This article provides insight into the destruction of a property’s original earning power by the taxation of inflation on its resale.

Uncle Sam creates his share

An investor decides to sell a parcel of real estate he bought for $440,000 twenty years ago. His broker has located a buyer willing to pay $900,000 for the property.

During his ownership of the property, the investor took $100,000 in depreciation deductions. Consequently, the investor’s adjusted basis in the property is $340,000 ($440,000 original cost minus $100,000 depreciation).

The investor does not plan to reinvest his net sales proceeds by acquiring replacement property in an Internal Revenue Code (IRC) §1031 reinvestment plan.

Consequently, the broker informs the investor the profit on the sale will be $560,000 ($900,000 sales price minus $340,000 adjusted basis). The investor is also informed his profit will be taxed at a 25% rate on the $110,000 in recapture gains for the depreciation he has taken and at a 15% rate on the $450,000 in long-term capital gains which represents the balance of his profit. (Sales costs and the net sales price are not considered here.)

However, the investor is not satisfied with the broker’s analysis since the broker did not consider the fact the property’s price increase was solely due to inflation. Thus, the purchasing power of the property’s net operating income has remained unchanged over the 20-year period of ownership.

Price inflation (and the loss of the dollar’s value) is measured by the government by the use of the Consumer Price Index (CPI). The most common CPI figure used in real estate to maintain its purchasing power is the CPI-U, called the CPI for urban consumers.

The CPI is published nationally and regionally. The most relevant index is the regional index. There are three regional indices in California: Los Angeles-Long Beach, San Francisco-Oakland and San Diego. Regional indices reflect local economic conditions affecting retail pricing.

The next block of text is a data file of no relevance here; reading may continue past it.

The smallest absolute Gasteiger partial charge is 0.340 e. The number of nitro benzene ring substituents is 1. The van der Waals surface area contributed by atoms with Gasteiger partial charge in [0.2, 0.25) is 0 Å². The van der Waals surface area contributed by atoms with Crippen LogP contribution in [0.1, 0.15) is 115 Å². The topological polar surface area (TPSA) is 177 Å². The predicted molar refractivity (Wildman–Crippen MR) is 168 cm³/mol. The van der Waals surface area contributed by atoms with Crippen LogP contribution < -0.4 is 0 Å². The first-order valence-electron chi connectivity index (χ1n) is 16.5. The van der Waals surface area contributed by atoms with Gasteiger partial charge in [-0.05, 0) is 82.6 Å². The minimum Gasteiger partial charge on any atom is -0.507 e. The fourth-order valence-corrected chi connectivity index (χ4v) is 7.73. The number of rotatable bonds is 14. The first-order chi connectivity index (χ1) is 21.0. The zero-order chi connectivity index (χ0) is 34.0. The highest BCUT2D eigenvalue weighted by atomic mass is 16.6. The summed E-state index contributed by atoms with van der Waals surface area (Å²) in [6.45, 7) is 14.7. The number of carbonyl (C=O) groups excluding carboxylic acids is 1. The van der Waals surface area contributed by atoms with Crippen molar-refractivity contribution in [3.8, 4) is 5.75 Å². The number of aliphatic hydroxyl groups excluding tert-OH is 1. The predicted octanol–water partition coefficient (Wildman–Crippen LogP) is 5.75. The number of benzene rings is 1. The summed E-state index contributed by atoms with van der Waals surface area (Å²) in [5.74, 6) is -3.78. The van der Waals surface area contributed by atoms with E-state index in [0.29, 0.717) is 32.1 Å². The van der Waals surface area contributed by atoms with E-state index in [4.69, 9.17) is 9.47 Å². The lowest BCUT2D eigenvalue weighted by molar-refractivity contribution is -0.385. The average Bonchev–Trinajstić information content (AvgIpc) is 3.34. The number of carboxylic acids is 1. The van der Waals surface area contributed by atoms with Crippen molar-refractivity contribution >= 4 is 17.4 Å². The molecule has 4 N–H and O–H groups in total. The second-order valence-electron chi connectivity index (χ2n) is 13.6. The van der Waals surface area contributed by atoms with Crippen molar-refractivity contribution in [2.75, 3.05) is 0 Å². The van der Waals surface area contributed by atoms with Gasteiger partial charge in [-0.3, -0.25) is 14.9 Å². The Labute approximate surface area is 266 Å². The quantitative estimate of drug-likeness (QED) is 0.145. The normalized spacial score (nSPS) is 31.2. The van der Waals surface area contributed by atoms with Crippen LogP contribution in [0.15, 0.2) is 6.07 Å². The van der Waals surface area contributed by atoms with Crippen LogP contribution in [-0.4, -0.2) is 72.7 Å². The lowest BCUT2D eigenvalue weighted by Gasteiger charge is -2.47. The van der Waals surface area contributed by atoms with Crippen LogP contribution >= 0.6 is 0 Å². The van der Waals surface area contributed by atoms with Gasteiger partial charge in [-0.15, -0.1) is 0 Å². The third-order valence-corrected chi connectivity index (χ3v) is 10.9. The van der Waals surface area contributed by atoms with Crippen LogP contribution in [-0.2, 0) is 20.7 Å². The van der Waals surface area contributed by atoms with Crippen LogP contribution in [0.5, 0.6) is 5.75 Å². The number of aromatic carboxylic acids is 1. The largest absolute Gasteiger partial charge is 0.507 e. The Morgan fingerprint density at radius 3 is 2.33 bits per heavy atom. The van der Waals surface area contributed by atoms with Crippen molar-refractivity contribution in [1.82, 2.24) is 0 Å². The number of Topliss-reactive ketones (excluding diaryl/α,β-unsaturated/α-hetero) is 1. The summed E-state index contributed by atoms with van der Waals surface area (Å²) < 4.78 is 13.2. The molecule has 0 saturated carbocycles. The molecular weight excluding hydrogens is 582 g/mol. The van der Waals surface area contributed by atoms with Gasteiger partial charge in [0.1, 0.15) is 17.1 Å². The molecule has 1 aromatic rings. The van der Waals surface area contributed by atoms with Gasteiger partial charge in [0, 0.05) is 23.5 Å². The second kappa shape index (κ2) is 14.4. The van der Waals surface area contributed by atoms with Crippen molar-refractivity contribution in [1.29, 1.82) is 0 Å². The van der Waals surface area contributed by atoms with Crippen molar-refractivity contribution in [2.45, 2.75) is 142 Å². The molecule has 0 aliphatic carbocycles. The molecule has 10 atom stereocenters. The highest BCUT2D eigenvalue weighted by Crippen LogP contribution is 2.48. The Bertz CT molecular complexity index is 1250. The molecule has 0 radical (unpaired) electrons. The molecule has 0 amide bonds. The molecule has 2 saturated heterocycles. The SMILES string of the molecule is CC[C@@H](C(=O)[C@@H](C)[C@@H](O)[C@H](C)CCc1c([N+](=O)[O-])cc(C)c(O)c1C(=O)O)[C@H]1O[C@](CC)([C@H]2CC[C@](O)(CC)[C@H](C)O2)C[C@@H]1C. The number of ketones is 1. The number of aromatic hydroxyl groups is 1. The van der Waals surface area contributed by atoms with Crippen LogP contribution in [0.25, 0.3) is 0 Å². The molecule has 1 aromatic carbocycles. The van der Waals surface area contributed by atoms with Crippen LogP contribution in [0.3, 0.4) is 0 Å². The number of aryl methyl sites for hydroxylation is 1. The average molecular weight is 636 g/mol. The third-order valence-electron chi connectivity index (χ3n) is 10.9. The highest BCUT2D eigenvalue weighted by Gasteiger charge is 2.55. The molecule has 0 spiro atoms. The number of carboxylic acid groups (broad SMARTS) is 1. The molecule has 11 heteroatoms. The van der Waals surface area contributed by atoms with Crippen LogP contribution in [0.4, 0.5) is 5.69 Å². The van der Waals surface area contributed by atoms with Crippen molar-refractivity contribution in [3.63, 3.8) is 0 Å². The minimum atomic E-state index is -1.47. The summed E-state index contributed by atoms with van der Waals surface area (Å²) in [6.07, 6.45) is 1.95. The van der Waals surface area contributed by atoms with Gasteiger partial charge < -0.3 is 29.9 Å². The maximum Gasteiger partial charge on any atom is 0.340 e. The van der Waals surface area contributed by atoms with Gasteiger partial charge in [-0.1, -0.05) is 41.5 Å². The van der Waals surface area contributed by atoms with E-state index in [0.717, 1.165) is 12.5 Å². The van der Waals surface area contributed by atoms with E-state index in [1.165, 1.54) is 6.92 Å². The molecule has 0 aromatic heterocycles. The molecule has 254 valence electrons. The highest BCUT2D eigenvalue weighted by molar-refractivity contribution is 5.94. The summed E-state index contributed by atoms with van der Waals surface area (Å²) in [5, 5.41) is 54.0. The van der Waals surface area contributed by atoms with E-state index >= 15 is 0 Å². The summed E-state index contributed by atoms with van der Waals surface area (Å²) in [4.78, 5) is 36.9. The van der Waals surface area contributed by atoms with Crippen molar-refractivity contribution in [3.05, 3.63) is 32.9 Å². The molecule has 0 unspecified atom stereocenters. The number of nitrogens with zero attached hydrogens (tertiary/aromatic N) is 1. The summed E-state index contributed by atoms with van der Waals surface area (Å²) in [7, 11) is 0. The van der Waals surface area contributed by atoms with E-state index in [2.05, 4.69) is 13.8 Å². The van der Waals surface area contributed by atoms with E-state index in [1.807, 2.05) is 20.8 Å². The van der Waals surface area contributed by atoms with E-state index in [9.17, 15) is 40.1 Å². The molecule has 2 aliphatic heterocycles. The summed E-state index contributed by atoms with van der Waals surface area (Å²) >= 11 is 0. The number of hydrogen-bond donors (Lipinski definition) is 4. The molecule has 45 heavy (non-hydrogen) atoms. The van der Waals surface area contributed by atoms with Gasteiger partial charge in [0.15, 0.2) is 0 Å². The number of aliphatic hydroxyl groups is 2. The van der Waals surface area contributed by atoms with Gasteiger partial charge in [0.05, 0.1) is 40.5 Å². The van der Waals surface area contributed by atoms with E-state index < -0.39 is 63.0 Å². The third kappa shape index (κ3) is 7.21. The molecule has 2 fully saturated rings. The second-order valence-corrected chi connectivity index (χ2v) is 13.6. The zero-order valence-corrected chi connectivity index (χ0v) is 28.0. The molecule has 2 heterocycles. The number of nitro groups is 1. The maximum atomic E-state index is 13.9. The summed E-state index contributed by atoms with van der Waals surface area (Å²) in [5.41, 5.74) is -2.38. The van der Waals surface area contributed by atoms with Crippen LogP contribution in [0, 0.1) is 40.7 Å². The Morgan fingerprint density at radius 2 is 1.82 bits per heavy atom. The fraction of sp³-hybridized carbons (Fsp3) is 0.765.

Since the CPI has doubled during our investor’s 20-year holding period, a dollar held on the date of the investment is only worth half as much today. It now takes twice as many dollars for the investor to purchase the same goods or services.

Put another way, it now takes twice as many dollars to purchase the same amount of labor and materials to build (or buy) the very property the investor now desires to sell.

The conditions surrounding the property which affect its value have not changed – but the dollar has!

The investor feels it is unfair to pay tax on his receipt of inflated dollars from a sale – especially since the dollar’s value has decreased under the monetary policy of the government doing the taxing.

The investor claims the tax should be based on his real economic profit, which is the actual sales price less the original cost basis after it is adjusted for inflation produced by the decline in the dollar’s purchasing power since his acquisition of the property, called an inflation adjusted basis.